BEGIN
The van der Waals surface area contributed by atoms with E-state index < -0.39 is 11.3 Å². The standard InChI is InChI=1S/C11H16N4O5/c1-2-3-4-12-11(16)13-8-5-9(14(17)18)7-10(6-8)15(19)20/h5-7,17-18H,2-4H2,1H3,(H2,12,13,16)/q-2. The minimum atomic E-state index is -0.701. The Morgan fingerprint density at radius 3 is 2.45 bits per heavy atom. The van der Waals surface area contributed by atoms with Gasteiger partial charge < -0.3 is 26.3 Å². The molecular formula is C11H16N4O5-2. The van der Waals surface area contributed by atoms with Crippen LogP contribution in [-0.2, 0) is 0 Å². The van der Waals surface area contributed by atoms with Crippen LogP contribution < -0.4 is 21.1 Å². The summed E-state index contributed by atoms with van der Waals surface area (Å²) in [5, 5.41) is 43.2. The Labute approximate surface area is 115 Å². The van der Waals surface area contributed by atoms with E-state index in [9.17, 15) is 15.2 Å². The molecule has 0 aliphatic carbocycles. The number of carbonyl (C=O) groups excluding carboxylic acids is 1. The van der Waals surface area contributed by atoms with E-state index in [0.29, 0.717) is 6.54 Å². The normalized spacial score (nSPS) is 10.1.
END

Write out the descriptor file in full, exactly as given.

The van der Waals surface area contributed by atoms with E-state index < -0.39 is 11.3 Å². The standard InChI is InChI=1S/C11H16N4O5/c1-2-3-4-12-11(16)13-8-5-9(14(17)18)7-10(6-8)15(19)20/h5-7,17-18H,2-4H2,1H3,(H2,12,13,16)/q-2. The minimum atomic E-state index is -0.701. The Morgan fingerprint density at radius 3 is 2.45 bits per heavy atom. The van der Waals surface area contributed by atoms with Gasteiger partial charge < -0.3 is 26.3 Å². The molecular formula is C11H16N4O5-2. The van der Waals surface area contributed by atoms with Crippen LogP contribution in [-0.2, 0) is 0 Å². The van der Waals surface area contributed by atoms with Crippen LogP contribution < -0.4 is 21.1 Å². The summed E-state index contributed by atoms with van der Waals surface area (Å²) in [5, 5.41) is 43.2. The Labute approximate surface area is 115 Å². The van der Waals surface area contributed by atoms with E-state index in [9.17, 15) is 15.2 Å². The molecule has 0 aliphatic carbocycles. The number of carbonyl (C=O) groups excluding carboxylic acids is 1. The van der Waals surface area contributed by atoms with E-state index in [0.29, 0.717) is 6.54 Å². The normalized spacial score (nSPS) is 10.1.